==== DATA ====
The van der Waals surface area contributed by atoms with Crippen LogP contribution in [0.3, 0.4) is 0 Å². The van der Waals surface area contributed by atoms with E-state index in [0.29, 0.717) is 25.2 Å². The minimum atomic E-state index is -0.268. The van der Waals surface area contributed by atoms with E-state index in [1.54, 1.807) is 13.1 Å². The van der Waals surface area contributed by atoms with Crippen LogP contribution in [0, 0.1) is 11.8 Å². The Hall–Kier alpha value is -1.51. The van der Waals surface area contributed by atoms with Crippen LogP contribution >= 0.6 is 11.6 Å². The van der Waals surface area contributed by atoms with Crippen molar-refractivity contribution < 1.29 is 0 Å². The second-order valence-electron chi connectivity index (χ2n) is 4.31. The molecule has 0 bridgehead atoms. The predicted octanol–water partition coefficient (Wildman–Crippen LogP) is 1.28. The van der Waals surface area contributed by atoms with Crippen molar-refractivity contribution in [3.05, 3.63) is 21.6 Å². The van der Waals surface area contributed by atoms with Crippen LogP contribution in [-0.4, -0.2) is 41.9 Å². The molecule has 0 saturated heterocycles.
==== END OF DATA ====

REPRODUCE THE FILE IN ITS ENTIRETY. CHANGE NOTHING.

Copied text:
The van der Waals surface area contributed by atoms with Crippen LogP contribution in [0.3, 0.4) is 0 Å². The van der Waals surface area contributed by atoms with E-state index in [0.29, 0.717) is 25.2 Å². The minimum atomic E-state index is -0.268. The van der Waals surface area contributed by atoms with E-state index in [1.54, 1.807) is 13.1 Å². The van der Waals surface area contributed by atoms with Crippen LogP contribution in [0, 0.1) is 11.8 Å². The Hall–Kier alpha value is -1.51. The van der Waals surface area contributed by atoms with Crippen LogP contribution >= 0.6 is 11.6 Å². The van der Waals surface area contributed by atoms with Crippen molar-refractivity contribution < 1.29 is 0 Å². The second-order valence-electron chi connectivity index (χ2n) is 4.31. The molecule has 0 bridgehead atoms. The predicted octanol–water partition coefficient (Wildman–Crippen LogP) is 1.28. The van der Waals surface area contributed by atoms with Crippen molar-refractivity contribution in [3.05, 3.63) is 21.6 Å². The van der Waals surface area contributed by atoms with Crippen LogP contribution in [-0.4, -0.2) is 41.9 Å². The molecule has 0 saturated heterocycles.